This past summer I had a social anxiety attack of the kind I haven’t experienced for a while. I received a perfectly lovely invitation to a gathering, which I accepted with pleasure – and then found myself on the day of the event almost paralyzed with consternation. I wasn’t sure I could handle meeting new people, making light conversation, eating moderate quantities of picnic food. A friend of mine encouraged me to try to be of service – after all, the point of attending the party was to celebrate with friends, not obsess about my own comfort or lack thereof. It was an excellent suggestion, but I would not say that I followed it successfully.
This kind of thing disappoints me. It’s like there’s a barrier between me and other people sometimes that I can’t seem to pierce. Or maybe I only have a limited amount of “parking spaces” dedicated to social interaction in my brain?
Take blogging, for example. As I blog I enter a rapidly flowing river of self-expression – mine and thousands of others – the point of which is, in part, conversation. Back-and-forth. But I find that I don’t read many blogs (ugh, sorry everyone); I don’t necessarily return the blogging favor. I am an antisocial blogger.
Well, to be kinder, I’m an introvert – one of those people who recharges in solitude rather than in crowds. I get overwhelmed easily and, let’s be honest, the amount of stimulus available on the Web confounds understanding. Lots of days I can appreciate this introverted quality in myself, but sometimes, in this very extroverted world, it just feels like a handicap.
Author Susan Cain has written a whole book about this very thing called “Quiet: The Power of Introverts in a World That Can’t Stop Talking.” In an interview with National Public Radio in January she said: “Many people believe that introversion is about being antisocial, and that’s really a misperception. Because actually it’s just that introverts are differently social. So they would prefer to have a glass of wine with a close friend as opposed to going to a loud party full of strangers.”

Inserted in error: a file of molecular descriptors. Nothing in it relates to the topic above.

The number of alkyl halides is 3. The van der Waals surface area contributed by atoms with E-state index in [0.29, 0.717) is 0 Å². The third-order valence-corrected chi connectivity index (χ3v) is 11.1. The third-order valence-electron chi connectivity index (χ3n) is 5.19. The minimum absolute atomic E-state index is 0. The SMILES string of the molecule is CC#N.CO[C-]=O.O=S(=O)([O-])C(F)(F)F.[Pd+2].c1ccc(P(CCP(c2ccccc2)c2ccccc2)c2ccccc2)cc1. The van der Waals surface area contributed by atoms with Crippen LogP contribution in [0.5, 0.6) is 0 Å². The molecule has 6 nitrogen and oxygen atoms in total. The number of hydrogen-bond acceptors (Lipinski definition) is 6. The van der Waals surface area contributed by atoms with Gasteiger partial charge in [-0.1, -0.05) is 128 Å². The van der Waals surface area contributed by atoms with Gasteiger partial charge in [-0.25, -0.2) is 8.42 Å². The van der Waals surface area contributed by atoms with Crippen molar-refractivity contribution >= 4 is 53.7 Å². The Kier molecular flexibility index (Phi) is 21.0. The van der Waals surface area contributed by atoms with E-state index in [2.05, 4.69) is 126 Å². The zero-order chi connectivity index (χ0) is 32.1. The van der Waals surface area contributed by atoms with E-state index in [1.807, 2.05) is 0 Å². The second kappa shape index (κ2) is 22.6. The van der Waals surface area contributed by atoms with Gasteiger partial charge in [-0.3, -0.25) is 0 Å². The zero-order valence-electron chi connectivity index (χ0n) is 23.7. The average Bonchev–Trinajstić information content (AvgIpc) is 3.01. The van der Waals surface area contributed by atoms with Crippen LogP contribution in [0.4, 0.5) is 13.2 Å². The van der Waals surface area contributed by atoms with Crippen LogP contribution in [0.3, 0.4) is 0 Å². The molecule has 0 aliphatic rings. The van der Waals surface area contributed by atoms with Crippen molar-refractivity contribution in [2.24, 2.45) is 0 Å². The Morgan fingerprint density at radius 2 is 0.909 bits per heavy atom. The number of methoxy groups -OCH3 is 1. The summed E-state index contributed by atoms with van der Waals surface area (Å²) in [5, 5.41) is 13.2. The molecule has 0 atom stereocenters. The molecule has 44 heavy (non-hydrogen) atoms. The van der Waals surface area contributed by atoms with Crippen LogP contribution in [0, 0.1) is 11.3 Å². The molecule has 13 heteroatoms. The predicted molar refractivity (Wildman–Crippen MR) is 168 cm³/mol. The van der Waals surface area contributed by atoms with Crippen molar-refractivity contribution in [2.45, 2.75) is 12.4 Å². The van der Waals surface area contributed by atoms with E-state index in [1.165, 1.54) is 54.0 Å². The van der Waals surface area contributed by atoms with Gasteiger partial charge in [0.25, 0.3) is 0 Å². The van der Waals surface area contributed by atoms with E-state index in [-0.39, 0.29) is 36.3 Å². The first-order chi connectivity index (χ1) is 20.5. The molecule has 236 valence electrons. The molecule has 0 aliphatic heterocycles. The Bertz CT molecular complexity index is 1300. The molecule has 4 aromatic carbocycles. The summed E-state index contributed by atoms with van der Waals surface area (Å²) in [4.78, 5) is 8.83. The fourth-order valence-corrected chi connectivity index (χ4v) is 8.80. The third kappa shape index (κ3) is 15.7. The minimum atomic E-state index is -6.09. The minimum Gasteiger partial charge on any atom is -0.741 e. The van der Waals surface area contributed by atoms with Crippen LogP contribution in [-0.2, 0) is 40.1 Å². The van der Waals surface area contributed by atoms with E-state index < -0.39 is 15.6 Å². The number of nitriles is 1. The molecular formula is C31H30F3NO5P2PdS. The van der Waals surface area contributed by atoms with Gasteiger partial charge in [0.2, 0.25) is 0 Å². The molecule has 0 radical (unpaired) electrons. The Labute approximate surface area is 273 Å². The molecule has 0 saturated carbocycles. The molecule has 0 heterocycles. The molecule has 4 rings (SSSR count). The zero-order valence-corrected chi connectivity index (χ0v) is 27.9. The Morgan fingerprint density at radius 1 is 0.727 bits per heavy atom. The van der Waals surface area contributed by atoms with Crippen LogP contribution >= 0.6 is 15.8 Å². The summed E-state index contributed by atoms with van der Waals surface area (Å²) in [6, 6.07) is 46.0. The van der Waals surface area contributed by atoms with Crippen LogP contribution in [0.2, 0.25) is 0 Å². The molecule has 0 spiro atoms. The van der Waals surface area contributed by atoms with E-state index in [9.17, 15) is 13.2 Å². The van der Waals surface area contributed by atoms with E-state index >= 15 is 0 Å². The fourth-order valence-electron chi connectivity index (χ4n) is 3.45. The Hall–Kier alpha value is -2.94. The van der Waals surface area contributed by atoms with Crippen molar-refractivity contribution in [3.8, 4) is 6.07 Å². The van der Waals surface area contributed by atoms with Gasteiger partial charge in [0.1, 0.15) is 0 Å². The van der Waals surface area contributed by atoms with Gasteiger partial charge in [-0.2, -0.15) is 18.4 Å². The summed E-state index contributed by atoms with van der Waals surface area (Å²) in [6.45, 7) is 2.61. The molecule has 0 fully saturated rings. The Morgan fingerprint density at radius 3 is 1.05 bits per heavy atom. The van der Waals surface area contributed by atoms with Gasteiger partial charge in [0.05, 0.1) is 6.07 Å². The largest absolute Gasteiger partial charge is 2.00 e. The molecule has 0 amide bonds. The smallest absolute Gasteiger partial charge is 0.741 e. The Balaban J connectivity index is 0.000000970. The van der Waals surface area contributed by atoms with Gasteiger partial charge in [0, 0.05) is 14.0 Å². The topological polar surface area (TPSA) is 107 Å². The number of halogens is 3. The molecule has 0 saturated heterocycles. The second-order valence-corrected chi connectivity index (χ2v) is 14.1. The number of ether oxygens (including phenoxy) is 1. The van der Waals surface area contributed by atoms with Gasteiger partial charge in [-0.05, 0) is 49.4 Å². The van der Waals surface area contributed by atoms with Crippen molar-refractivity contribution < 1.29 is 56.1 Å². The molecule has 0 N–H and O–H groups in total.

In college once I agreed to try something called “open air preaching,” that is, standing on the grass in the courtyard of my dorm and, in an outside voice, trying to start a conversation with passing students about the spiritual life. (I cringe when I think of this now, because I absolutely loathe being accosted by strangers trying to engage me in some unsolicited exchange.)
Wow, was I happy when that was over and I could retire to my cinder block room up on the fourth floor. I suppose it was good to try it, because how else could I have discovered that that kind of gig just wasn’t for me? (At the time, the Meyers-Briggs thingy also helped me understand myself better. When I did the questionnaire, I came out an INFJ — not exactly a pulpit-pounding type.)
So what about you, dear readers? Introvert or extrovert – and do you fight it or feed it?